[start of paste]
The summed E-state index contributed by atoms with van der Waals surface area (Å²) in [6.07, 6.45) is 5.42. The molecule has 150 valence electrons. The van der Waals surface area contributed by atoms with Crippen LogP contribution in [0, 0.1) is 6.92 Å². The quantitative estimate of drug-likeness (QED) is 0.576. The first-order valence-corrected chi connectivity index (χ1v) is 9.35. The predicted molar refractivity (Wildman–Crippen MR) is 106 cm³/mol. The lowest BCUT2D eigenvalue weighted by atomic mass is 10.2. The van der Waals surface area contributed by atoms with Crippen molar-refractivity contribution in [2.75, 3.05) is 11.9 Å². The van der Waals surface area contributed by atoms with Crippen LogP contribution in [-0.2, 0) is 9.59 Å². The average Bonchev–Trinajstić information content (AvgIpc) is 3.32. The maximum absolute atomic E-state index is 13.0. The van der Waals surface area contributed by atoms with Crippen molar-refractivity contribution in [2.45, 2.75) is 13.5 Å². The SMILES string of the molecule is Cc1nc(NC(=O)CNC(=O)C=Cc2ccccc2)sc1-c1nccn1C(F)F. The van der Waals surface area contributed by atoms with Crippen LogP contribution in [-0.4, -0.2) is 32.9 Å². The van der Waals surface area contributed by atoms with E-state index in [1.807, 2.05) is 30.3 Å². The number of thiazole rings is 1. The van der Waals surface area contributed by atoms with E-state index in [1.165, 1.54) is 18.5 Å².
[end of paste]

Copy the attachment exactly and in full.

The summed E-state index contributed by atoms with van der Waals surface area (Å²) in [6.07, 6.45) is 5.42. The molecule has 150 valence electrons. The van der Waals surface area contributed by atoms with Crippen LogP contribution in [0, 0.1) is 6.92 Å². The quantitative estimate of drug-likeness (QED) is 0.576. The first-order valence-corrected chi connectivity index (χ1v) is 9.35. The predicted molar refractivity (Wildman–Crippen MR) is 106 cm³/mol. The lowest BCUT2D eigenvalue weighted by atomic mass is 10.2. The van der Waals surface area contributed by atoms with Crippen molar-refractivity contribution in [2.75, 3.05) is 11.9 Å². The van der Waals surface area contributed by atoms with Crippen LogP contribution in [-0.2, 0) is 9.59 Å². The average Bonchev–Trinajstić information content (AvgIpc) is 3.32. The maximum absolute atomic E-state index is 13.0. The van der Waals surface area contributed by atoms with Crippen molar-refractivity contribution in [2.45, 2.75) is 13.5 Å². The SMILES string of the molecule is Cc1nc(NC(=O)CNC(=O)C=Cc2ccccc2)sc1-c1nccn1C(F)F. The van der Waals surface area contributed by atoms with Crippen LogP contribution in [-0.4, -0.2) is 32.9 Å². The van der Waals surface area contributed by atoms with E-state index in [1.807, 2.05) is 30.3 Å². The number of thiazole rings is 1. The van der Waals surface area contributed by atoms with E-state index in [1.165, 1.54) is 18.5 Å².